This is a manifestation of one fear I have about publicly owned internet access monopolies (municipal WiFi). Some activist city council somewhere could decide that these sorts of taxes are just the thing needs to fund libraries, kiddie daycare, free everything, etc. Or, perhaps, activist city councils could decide to ban access to politically incorrect activities on the internet (e.g. cigarette purchasing).

There are dangers to collectivist centralization. Give me the hell of high stakes competition and unclear standards.

Oh Canada! (1, Troll)

AstroDrabb (534369) | more than 8 years ago | (#12276613)

Wow! What is wrong with these Socialists? How in the world can they say to themselves, "OK, our citizens are LEGALLY paying for music, however, they are all theives, so we might as well tack on another 25%!".

Re:Oh Canada! (0)

Anonymous Coward | more than 8 years ago | (#12276739)

You're a moron if you think this has anything to do with socialism.

You're also a moron if you think Canada has a socialist government.

Re:Oh Canada! (0)

Anonymous Coward | more than 8 years ago | (#12276940)

You're a moron if you think this has anything to do with socialism.You're also a moron if you think Canada has a socialist government.

Right, it would only be socialism if all this money went to providing universal, free access to all music downloads. It would be Canadian socialism if it took weeks for your free music to arrive.

Re:Oh Canada! (1)

gobbo (567674) | more than 8 years ago | (#12276779)

Wow! What is wrong with these Socialists?

Woah, doofus, CRIA is a bunch of capitalist overlords, eh, they're about as pinko commie as the RIAA.

Re:Oh Canada! (2, Informative)

Soko (17987) | more than 8 years ago | (#12276790)

We pay a reasonable tariff on blank media that has the ability to play back content protected by copyright. This is to compensate the artists for any violations of copyright due to selling blank media. It works out pretty well. Its Socialist in that we're trying to be fair to everyone.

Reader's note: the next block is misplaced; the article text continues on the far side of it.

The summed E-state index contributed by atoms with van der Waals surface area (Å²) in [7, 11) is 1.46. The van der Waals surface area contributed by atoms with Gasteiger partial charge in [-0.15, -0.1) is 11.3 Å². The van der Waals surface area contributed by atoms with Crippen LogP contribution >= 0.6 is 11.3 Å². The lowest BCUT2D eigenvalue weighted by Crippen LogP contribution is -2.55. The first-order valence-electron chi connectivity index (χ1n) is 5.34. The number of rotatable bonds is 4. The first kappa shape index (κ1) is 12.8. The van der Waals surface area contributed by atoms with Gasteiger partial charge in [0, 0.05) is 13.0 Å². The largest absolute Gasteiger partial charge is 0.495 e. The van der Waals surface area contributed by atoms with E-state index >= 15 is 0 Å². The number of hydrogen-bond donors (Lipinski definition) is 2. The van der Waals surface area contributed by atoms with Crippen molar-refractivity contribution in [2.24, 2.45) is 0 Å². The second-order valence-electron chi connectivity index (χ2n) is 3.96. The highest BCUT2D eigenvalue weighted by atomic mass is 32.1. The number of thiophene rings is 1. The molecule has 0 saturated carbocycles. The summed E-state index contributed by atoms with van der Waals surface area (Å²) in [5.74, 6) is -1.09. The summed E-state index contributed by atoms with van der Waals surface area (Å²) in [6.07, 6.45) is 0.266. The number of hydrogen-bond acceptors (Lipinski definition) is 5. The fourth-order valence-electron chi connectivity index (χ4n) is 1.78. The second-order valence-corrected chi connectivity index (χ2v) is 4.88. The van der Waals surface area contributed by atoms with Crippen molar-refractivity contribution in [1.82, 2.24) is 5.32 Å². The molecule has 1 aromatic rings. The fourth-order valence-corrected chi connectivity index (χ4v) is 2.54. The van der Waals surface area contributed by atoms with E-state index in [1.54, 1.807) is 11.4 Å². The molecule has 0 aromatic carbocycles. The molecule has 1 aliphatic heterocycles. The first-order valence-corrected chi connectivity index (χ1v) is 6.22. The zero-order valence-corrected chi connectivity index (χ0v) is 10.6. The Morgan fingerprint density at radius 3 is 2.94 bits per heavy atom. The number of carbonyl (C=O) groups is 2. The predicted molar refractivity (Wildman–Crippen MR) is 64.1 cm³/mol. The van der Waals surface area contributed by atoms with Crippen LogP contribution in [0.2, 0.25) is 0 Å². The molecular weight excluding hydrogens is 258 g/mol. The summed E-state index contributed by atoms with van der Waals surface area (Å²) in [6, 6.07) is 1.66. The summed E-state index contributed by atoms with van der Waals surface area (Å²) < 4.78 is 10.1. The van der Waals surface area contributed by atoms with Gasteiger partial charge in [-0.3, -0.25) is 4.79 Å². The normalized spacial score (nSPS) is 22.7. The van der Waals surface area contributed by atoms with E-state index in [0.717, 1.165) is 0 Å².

SOCAN doesn't think anything is fair unless they say it is.

SOCAN - these people would have the government tax air if they could, since it is capable of carrying copyrighted material - is proposing a totally unreasonable tariff in order to ensure that they still control the channels of distribution. Make no mistake, this is not about getting money - it's about making sure some garage band in Sarnia doesn't produce a CD quality track, release it via p2p and suddenly everyone realises they don't need the big content companies anymore.

That's what al the bluster is about.

Soko

Drinkin' the koolaid (0, Troll)

Mr. Underbridge (666784) | more than 8 years ago | (#12276865)

We pay a reasonable tariff on blank media that has the ability to play back content protected by copyright. This is to compensate the artists for any violations of copyright due to selling blank media. It works out pretty well. Its Socialist in that we're trying to be fair to everyone.

A reasonable tariff is zero. By your logic, they should go ahead and put me in prison for owning a gun "capable" of killing someone. Why does your country accept this idea of punishing everyone evenly for possible illegal use of something that is generally used for legal things? How come copiers aren't taxed? And who gets that tariff money?

Re:Drinkin' the koolaid (1)

Soko (17987) | more than 8 years ago | (#12276924)

A reasonable tariff is zero. By your logic, they should go ahead and put me in prison for owning a gun "capable" of killing someone.

I said 'reasonable" meaning "not onerous" - it adds pennies to the price of a blank CD. Your example is way over the top.

Why does your country accept this idea of punishing everyone evenly for possible illegal use of something that is generally used for legal things?

It's not punishment. Its trying to be fair to everyone.

How come copiers aren't taxed? And who gets that tariff money?

Copiers aren't taxed since they don't affect the business models of book publishers to any great degree. The tariff money is supposed to be evenly divided amongst copyright holders.

Soko

Re:Oh Canada! (1)

iamnotanumber6 (755703) | more than 8 years ago | (#12276797)

it's not a government tax, it's a "proposal" by the copyright collectives that represent private copyright holders, asking the government to pass a law that lets them collect money for nothing.

Re:Oh Canada! (1)

nightfire-unique (253895) | more than 8 years ago | (#12276807)